• Strategic Direction Your leadership transition should say something about the direction of the company. How are you and your successor planning to build off past successes toward a bold vision for the future? If your company is faltering, you may need a successor who will make tough decisions, recast the vision, and create a new path to growth. Further down the ladder, how — if at all — will your departure affect other C-suite positions, strategic partnerships, and institutional relationships (banks, governments, etc.)?

The judgment period for your success as a founder or C-suite executive does not end when you give up the big chair. Your legacy includes how you set up the company to perform after you leave.

Jack Welch, the former CEO of GE, was revered during his time as CEO due to the company’s consistency of rising earnings, rising stock price, and the “celebrity” nature of Welch as a management guru. But in the two-plus decades since his 2000 retirement, the company has floundered and “went into a tailspin from which it would never recover.

The impact you make during your time as the leader can reverberate long after you leave. Keeping that in mind underscores the importance of leadership and the trajectory you set for the company.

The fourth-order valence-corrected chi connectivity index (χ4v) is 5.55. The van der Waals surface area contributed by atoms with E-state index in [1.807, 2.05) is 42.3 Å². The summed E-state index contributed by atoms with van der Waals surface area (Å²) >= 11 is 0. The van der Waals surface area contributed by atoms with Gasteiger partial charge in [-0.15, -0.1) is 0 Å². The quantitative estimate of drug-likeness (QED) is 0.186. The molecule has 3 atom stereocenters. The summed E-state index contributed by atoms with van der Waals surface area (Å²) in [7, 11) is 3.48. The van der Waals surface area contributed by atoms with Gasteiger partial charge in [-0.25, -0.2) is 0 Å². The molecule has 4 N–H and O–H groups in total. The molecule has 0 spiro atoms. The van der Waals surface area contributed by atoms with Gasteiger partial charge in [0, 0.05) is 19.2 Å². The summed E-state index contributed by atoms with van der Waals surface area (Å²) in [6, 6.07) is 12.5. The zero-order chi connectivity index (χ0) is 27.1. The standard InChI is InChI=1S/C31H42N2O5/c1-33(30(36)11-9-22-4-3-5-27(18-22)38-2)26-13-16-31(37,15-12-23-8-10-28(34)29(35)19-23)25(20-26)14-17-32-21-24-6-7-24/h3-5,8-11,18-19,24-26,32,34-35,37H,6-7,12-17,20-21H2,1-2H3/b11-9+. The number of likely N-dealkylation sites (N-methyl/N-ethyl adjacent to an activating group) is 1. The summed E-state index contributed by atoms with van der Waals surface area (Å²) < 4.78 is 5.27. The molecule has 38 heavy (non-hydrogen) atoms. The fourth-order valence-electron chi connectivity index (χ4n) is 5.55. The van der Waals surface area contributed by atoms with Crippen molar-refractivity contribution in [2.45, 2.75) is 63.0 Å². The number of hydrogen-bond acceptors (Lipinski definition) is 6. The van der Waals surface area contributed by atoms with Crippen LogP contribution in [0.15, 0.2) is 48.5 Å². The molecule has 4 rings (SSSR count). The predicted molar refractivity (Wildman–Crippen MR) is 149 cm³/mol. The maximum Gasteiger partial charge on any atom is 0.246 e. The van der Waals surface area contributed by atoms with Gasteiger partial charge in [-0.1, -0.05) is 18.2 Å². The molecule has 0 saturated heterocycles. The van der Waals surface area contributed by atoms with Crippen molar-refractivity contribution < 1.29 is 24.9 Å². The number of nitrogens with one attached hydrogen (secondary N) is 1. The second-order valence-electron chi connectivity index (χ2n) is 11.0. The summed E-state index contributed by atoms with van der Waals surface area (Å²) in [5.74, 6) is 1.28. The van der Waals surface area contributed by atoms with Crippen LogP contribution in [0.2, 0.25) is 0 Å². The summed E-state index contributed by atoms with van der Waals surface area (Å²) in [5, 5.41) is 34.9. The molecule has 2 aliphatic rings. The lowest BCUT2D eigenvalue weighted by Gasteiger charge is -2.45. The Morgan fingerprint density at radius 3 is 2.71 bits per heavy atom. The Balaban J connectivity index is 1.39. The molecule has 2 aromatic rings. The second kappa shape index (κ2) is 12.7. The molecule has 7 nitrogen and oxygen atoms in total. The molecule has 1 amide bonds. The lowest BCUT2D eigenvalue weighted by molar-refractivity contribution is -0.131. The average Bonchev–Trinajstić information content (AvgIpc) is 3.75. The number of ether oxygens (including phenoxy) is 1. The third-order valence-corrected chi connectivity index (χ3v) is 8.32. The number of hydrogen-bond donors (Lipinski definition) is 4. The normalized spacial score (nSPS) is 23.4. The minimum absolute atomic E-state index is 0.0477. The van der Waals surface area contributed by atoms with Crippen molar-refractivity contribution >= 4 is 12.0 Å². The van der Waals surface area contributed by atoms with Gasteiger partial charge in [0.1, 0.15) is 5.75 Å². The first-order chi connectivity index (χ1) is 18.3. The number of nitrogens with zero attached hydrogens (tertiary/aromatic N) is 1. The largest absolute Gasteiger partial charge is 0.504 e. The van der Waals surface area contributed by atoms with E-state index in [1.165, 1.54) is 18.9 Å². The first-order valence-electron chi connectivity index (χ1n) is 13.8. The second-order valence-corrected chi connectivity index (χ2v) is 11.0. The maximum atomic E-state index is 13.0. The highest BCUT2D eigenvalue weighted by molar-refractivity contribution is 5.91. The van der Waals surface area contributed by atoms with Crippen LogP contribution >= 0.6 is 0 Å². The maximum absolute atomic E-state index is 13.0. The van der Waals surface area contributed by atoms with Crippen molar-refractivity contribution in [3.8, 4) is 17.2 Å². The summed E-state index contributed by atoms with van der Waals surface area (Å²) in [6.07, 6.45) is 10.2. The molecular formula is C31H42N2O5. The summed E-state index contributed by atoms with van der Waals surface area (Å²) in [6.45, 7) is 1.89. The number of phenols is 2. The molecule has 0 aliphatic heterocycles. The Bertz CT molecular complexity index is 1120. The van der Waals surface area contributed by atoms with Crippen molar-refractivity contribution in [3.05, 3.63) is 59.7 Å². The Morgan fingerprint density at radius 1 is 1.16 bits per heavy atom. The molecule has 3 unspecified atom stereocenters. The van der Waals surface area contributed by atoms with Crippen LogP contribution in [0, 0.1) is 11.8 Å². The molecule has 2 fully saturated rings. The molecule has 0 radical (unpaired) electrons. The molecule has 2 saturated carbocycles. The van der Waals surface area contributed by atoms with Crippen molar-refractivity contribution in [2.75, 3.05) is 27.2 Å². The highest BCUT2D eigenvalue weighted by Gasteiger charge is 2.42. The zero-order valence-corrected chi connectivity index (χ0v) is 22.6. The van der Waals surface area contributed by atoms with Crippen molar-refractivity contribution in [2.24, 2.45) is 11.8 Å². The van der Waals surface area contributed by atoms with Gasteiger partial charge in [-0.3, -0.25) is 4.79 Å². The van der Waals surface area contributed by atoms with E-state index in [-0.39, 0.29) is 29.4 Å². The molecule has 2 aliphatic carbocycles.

2. The CEO’s Role in CEO Succession Planning

Even if you’re a hired gun rather than a retiring founder, it’s your responsibility to position the business to succeed without you. In many cases, that starts with identifying a successor or a potential candidate pool. Once a decision has been made, everyone has to align around that transition plan — including CEOs who don’t have final say and might not agree with a board’s decision.

A CEO succession plan with a longer runway can give the departing CEO months or even years to mentor their successor. Share your intimate knowledge of the organization’s operations, culture, and strategic plans. Include the new CEO in any major decisions, as well as your annual planning session. Open up your professional network to the new CEO and organize a few friendly dinners to build new relationships. Help the new CEO get the lay of the land in the board room.

And once you do begin to step aside, stay out of the spotlight. A successful CEO looms large over a company, even after they’ve left. Give the new CEO the space they need to establish their authority and make their mark. If anyone sticks a microphone in front of you, offer your unconditional support and encouragement.